Bon Appetit Wednesday! Savory Strawberry Soup

strawberriesTiny, red and packed with flavor, this delectable little fruit has deep historical roots. Heart-shaped and fragrant, the strawberry has inspired poets, writers, painters and chefs with its plump perfection. William Allen Butler said it best, “Doubtless God could have made a better berry, but doubtless God never did.”[1] Today we’re sharing a unique strawberry soup recipe with you. But first, let’s explore this ruby berry’s origins.

The strawberry had humble beginnings. In prehistoric times, strawberries were tiny and grew in the woods where they would often be covered by a thick overgrowth. The season for strawberries was short and so they were not a particularly valuable food source for man. There is evidence, however, that prehistoric man did eat some strawberries. Seeds have been found at Mesolithic sites in Denmark, Neolithic sites in Switzerland and Iron Age sites in England.[2]

In ancient Greek and Roman times the strawberry continued to grow wild, but there was a greater appreciation for the fruit though it was consumed mainly for medicinal reasons. It was believed to relieve digestive issues and is still used today by making a tea from the leaves to calm the stomach.[3] The Romans believed it could treat a host of symptoms including “melancholy, fainting, all inflammations, fevers, throat infections, kidney stones, halitosis, attacks of gout, and diseases of the blood, liver and spleen.”[4]

In Greece, there was the Arbutus or Greek Strawberry tree whose fruit, according to Bertrandon de La Brocquière, a Burgundian pilgrim, is “somewhat bigger than our largest cherries, and of the shape and taste of strawberries, but a little acid. It is pleasant to eat; but, if a great quantity be eaten, it mounts to the head, and intoxicates.”[5]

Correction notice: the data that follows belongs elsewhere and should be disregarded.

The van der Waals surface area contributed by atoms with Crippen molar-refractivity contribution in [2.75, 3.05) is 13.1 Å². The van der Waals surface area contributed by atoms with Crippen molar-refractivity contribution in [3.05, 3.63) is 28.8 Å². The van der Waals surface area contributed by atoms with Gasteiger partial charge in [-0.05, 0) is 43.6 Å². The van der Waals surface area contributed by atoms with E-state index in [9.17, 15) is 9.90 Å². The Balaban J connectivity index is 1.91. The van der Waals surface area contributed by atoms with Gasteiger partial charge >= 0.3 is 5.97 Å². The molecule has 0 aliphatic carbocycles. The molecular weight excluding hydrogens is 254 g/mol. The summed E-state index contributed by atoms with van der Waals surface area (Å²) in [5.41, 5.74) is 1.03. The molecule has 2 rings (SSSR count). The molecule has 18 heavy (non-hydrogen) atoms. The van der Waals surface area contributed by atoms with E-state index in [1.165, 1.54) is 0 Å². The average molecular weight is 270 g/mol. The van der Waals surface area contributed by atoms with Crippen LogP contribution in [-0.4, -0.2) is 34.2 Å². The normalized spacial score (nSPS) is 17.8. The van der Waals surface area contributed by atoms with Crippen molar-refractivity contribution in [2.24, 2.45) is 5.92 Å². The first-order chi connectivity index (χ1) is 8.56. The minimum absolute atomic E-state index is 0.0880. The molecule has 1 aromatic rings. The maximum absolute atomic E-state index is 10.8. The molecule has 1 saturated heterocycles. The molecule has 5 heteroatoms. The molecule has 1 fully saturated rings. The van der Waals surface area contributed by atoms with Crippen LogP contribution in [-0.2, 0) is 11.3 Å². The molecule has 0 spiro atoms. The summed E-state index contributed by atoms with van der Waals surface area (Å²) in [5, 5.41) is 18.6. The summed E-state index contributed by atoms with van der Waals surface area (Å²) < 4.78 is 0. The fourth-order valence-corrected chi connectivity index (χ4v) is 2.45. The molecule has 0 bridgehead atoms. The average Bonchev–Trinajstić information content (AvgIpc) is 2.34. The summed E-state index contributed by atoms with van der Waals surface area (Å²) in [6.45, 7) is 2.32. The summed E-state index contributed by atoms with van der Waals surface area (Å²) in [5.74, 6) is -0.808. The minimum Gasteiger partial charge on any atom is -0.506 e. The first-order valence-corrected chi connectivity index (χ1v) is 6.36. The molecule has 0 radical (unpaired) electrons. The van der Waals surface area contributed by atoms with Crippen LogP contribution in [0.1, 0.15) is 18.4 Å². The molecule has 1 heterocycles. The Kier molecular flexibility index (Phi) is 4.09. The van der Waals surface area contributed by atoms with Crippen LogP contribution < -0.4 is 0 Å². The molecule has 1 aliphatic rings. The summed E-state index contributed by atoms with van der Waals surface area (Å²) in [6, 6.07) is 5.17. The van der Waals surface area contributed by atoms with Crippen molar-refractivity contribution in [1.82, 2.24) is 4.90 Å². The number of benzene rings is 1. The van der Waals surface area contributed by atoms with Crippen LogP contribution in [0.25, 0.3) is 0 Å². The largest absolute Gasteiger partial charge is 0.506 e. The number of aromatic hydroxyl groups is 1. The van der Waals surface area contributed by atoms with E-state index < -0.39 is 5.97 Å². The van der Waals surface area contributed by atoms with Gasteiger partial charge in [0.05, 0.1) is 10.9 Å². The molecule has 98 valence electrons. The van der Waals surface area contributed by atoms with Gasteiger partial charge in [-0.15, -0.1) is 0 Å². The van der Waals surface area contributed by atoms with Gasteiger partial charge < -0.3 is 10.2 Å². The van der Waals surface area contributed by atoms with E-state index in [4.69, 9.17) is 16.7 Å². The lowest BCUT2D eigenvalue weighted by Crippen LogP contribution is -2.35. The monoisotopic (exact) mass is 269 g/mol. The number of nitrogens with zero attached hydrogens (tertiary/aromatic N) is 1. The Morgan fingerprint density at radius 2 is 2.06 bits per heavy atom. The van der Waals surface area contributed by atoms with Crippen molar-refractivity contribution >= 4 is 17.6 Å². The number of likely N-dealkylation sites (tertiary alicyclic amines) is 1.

The strawberries enjoyed in Rome were also wild-growing and were discussed by several poets and writers of the day. Virgil mentioned them in his Eclogue III in 37 BCE saying, “Ye boys that gather flowers and strawberries, Lo, hid within the grass an adder lies.”[6] In Pliny’s Natural History he mentions the wild strawberry that grows on the ground and distinguishes it from the tree variety.[7] In Rome it was referred to as fraga because of its delicious fragrance.

Mainz Hebarius - Gart der Gesundheit - the first known botanical drawing of the strawberry, 1485.

Mainz Hebarius – Gart der Gesundheit – the first known botanical drawing of the strawberry, 1485.

In the 1300s the French began to bring wild strawberries into their home gardens and cultivate them. In 1368 King Charles V had fraise de bois (Fragaria moschata) brought in to his Louvre gardens and shortly after the Duke of Burgundy added them to his Dijon estate.[8] The French strawberries were tiny, but exquisitely fragrant with “a Concord grape-like flavor and notes of clove, similar to the Alpine Strawberry known to Europeans today.”[9]

Not to be outdone, the British were cultivating their own woodland strawberries called Fragaria vesca. In the 1500s the Tudor dynasty took the fruit to all new heights when Henry VIII’s right-hand man Cardinal Wolsey suggested they be served with a dollop of cream. Today, strawberries and cream continue to be a prized British dish.[10]

When explorers arrived in the New World they found that Native Americans had already been enjoying their own strawberries for centuries. The Seneca held a strawberry festival each year to celebrate the ripening of the wild fruit. A drink was made for the festival’s ceremony by mixing the berries with water and maple syrup.[11]

Cherokee legend says that strawberries were sent by the Creator to calm an angry First Woman so she would return to her husband, First Man. She was soothed and fed the strawberries to her husband as they thanked the Creator and returned back to their home.[12]

Today, the strawberry is grown in every state of the United States and all over the world. Each region has its own special way of enjoying the little berry. In France, they serve a “soup made of strawberries, sour cream, borage and sugar to newlyweds” because they consider the strawberry to be an aphrodisiac. In the southern United States, you’ll find Strawberry Shortcake served with mountains of whipped cream. During the Wimbeldon tennis matches, strawberries are the favorite snack of viewers.